Insurers: Website signups at a crawl

One Louisiana insurer has enrolled 35 people since the federal health insurance marketplace opened Oct. 1, and two nonprofit groups have helped around 44 Louisiana residents enroll.

Those numbers were among the few made available at a Friday meeting of the Louisiana Health Care Commission, an advisory board that looks at issues affecting health care.

Monroe-based Vantage Health Plan has enrolled 35 people, most of them from the Baton Rouge-area and south, spokesman Billy Justice said.

“I can tell you right now that our customers are stressed out. Our providers are stressed out. Our brokers are stressed out,” Justice said.

Justice said no big changes are needed other than to get HealthCare.gov, the marketplace website, running smoothly.

Louisiana Health Cooperative CEO Greg Cromer, a state representative from Slidell, declined to say how many people the cooperative has enrolled, but noted the numbers are disappointing.

Most of the cooperative’s limited enrollment success has taken place fairly late at night, when there’s less Web traffic, Cromer said.

The state’s two other participants in the marketplace, Blue Cross and Blue Shield of Louisiana and Humana, continue to refuse to say how many people they have enrolled.

Nonprofits being paid by federal grants to help people sign up say the response so far has been less than expected.

Linda Beauvais, executive director of Capital Area Agency on Aging, District II, said the nonprofit has helped about two dozen people enroll so far.

The agency has two full-time navigators and plans to enroll 2,000 people, so the agency is way behind, she said. Most of the people the agency serves, those ages 50-65, know about the marketplace but need help with the application process.

The agency’s workers are spending a lot of time, including nights and weekends, helping and educating people, in person and on the phone, she said.

Jordan Ring, spokeswoman for The Martin Luther King Health Center Inc., said the nonprofit clinic’s four navigators hope to enroll 300 of the 900 patients the clinic serves in northwest Louisiana.

So far, the center’s navigators have helped about 20 patients enroll or fill out paper applications, she said. Most don’t have computers and need help with paper applications, which allow people to find out if they’re eligible for subsidies.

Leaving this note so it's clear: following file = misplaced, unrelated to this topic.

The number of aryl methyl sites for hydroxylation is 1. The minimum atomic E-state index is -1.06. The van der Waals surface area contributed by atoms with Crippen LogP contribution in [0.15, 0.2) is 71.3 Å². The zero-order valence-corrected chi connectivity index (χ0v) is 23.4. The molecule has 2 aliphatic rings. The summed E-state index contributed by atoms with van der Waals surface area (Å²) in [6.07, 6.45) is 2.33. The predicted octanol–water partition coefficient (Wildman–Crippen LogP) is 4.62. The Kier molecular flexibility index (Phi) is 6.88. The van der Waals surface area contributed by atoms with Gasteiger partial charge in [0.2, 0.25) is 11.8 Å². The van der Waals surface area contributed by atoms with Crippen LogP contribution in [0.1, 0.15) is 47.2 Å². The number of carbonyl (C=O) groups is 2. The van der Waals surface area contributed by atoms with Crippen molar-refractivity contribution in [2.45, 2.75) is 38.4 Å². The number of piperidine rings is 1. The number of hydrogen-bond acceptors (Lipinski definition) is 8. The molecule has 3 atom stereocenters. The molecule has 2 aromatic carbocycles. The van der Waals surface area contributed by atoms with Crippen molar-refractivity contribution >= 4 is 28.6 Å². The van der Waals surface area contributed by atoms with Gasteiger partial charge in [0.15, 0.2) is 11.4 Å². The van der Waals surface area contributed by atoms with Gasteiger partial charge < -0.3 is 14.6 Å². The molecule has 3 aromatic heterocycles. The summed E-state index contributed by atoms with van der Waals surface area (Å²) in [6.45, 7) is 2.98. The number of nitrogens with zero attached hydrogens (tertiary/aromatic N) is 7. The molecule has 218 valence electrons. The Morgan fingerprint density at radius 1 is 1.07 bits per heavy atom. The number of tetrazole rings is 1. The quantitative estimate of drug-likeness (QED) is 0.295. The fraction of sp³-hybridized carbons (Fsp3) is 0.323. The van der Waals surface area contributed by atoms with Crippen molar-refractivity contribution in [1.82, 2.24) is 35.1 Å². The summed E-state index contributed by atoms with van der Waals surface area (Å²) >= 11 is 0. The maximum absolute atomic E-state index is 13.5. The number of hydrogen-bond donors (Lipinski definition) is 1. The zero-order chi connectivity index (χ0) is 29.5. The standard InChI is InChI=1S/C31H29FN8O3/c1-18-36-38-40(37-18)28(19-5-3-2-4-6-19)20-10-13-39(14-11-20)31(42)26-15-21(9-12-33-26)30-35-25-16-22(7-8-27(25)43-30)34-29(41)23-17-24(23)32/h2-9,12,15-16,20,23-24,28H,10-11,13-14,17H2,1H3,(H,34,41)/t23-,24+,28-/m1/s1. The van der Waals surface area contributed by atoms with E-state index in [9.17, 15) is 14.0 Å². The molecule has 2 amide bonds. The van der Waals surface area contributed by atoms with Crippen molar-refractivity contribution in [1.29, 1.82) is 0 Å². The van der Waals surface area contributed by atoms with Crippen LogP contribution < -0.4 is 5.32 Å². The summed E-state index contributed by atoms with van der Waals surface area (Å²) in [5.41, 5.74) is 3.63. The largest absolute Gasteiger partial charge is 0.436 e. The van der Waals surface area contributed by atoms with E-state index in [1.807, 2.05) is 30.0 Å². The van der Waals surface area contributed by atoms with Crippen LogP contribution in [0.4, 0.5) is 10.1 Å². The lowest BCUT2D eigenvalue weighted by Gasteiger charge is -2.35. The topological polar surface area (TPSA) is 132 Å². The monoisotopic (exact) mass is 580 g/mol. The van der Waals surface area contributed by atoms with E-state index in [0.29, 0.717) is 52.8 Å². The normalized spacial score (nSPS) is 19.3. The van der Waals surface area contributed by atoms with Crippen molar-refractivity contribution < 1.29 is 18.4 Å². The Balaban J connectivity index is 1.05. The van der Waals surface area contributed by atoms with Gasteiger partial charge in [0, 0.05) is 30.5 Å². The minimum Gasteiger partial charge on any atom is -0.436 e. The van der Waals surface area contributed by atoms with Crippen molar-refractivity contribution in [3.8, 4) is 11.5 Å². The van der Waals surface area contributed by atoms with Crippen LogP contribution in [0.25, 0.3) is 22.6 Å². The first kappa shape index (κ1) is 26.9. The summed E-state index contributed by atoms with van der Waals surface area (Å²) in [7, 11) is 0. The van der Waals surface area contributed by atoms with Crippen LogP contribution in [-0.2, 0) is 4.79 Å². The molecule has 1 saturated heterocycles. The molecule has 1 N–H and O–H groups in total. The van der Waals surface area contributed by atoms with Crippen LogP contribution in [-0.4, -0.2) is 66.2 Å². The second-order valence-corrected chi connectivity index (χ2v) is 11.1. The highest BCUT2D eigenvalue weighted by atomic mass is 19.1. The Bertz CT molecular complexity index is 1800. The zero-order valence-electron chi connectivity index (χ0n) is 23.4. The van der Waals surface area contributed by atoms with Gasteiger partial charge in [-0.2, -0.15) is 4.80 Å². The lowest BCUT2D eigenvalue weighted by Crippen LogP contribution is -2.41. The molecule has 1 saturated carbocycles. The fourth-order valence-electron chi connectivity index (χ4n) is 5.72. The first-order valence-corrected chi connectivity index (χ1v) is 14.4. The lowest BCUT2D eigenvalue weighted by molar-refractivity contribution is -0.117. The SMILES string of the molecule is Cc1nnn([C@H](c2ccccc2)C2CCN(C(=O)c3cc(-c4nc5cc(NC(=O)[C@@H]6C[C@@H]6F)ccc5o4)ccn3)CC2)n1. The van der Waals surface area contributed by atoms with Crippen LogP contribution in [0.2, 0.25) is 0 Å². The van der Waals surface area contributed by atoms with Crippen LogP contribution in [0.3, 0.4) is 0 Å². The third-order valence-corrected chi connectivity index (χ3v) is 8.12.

Filling out a paper application is only the first step in the process, said B. Ronnell Nolan, president of Health Agents for America. A half-dozen federal agencies, including Homeland Security, must vet the information, so it can take six to eight weeks to get a reply. And then the person still has to select a health plan, which means going online, she added.

The state estimates that as many as 350,000 of the 860,000 Louisiana residents who don’t have health insurance will qualify for the subsidies offered for health insurance coverage on the marketplace. Some insurance industry members believe 150,000 of those subsidy-eligible will buy coverage during the first year.

For now, consumers have lots of questions about the marketplace.

The Louisiana Department of Insurance has gotten 199 calls about the marketplaces so far this month, a surprisingly low number, Deputy Commissioner Emma Fontenot said. However, the federal Health Department has gotten 22,000 calls from Louisiana, which shows residents are looking for help, Fontenot said.

Brian Burton, director of health promotions for Southwest Louisiana Area Health Education Center, said the nonprofit and three other education centers are reaching out to community groups and organizations, as well as the other navigators,

The goal is to help teach as many people as possible about the marketplace and how the application process works, Burton said.

One of the interesting things people are telling the Education Center is that they think the marketplace health plans aren’t part of Obamacare and are much better than what they would get under the president’s plan, Burton said.

Justice said there is a large segment of the population that doesn’t realize that they’re buying private insurance coverage through HealthCare.gov.

And there are people who think only one plan is available instead of dozens, he said.

The insurance executives who spoke at Friday’s meeting were careful to avoid taking a stance, pro or con, on the Affordable Care Act. But all agreed the low enrollment numbers were the result of problems with the HealthCare.gov website.

What the insurers could not say is how quickly the U.S. Department of Health and Human Services will be able to make the fixes to HealthCare.gov.

Tej Shah, senior vice president of business development strategy for Blue Cross, said people should be careful about putting too much emphasis on the results of the website’s first few weeks of operation.

However, the state’s largest insurer is just as lost as everyone else when it comes to answering when the website will be running smoothly, Shah said.

Cromer compared the marketplace rollout to what Mark Twain said about carrying a cat by its tail: you learn things you can’t learn any other way.

“We got a big, big cat that we’ve grabbed ahold of. Maybe a tiger,” Cromer said.

Still, Justice said he is confident the website will be fixed.

“If we can send a rocket to Mars, land it, a door opens and this little 4-wheeler’s running around looking for rocks and sending back soil samples, we ought to be able to fix this website,” Justice said.